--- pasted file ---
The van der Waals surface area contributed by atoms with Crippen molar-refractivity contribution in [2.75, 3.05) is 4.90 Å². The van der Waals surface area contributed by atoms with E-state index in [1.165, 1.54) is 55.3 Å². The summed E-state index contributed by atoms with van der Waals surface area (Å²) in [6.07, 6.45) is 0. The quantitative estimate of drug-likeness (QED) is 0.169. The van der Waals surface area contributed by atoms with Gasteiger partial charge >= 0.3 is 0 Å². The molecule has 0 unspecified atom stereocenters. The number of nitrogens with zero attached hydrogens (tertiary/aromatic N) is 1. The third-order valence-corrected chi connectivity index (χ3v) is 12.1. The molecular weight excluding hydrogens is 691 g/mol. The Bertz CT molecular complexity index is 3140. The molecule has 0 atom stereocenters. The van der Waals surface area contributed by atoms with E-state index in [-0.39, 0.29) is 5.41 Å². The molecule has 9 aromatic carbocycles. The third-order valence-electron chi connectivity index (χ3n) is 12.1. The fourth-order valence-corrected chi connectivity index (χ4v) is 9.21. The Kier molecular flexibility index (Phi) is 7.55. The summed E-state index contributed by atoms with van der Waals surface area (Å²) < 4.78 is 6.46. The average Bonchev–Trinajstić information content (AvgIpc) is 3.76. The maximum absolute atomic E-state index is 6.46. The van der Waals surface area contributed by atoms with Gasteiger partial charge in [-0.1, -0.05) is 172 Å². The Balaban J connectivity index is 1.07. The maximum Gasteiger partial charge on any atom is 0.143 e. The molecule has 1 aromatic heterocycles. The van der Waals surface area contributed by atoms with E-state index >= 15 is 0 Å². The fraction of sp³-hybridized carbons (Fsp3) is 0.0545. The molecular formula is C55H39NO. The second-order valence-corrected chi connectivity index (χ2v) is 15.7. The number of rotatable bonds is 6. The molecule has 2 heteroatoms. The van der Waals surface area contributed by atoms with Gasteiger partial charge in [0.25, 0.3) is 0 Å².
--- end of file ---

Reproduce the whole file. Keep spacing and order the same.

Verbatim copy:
The van der Waals surface area contributed by atoms with Crippen molar-refractivity contribution in [2.75, 3.05) is 4.90 Å². The van der Waals surface area contributed by atoms with E-state index in [1.165, 1.54) is 55.3 Å². The summed E-state index contributed by atoms with van der Waals surface area (Å²) in [6.07, 6.45) is 0. The quantitative estimate of drug-likeness (QED) is 0.169. The van der Waals surface area contributed by atoms with Gasteiger partial charge >= 0.3 is 0 Å². The molecule has 0 unspecified atom stereocenters. The number of nitrogens with zero attached hydrogens (tertiary/aromatic N) is 1. The third-order valence-corrected chi connectivity index (χ3v) is 12.1. The molecular weight excluding hydrogens is 691 g/mol. The Bertz CT molecular complexity index is 3140. The molecule has 0 atom stereocenters. The van der Waals surface area contributed by atoms with E-state index in [-0.39, 0.29) is 5.41 Å². The molecule has 9 aromatic carbocycles. The third-order valence-electron chi connectivity index (χ3n) is 12.1. The fourth-order valence-corrected chi connectivity index (χ4v) is 9.21. The Kier molecular flexibility index (Phi) is 7.55. The summed E-state index contributed by atoms with van der Waals surface area (Å²) < 4.78 is 6.46. The average Bonchev–Trinajstić information content (AvgIpc) is 3.76. The maximum absolute atomic E-state index is 6.46. The van der Waals surface area contributed by atoms with Gasteiger partial charge in [-0.1, -0.05) is 172 Å². The Balaban J connectivity index is 1.07. The maximum Gasteiger partial charge on any atom is 0.143 e. The molecule has 1 aromatic heterocycles. The van der Waals surface area contributed by atoms with E-state index >= 15 is 0 Å². The fraction of sp³-hybridized carbons (Fsp3) is 0.0545. The molecular formula is C55H39NO. The second-order valence-corrected chi connectivity index (χ2v) is 15.7. The number of rotatable bonds is 6. The molecule has 2 heteroatoms. The van der Waals surface area contributed by atoms with Gasteiger partial charge in [0.25, 0.3) is 0 Å².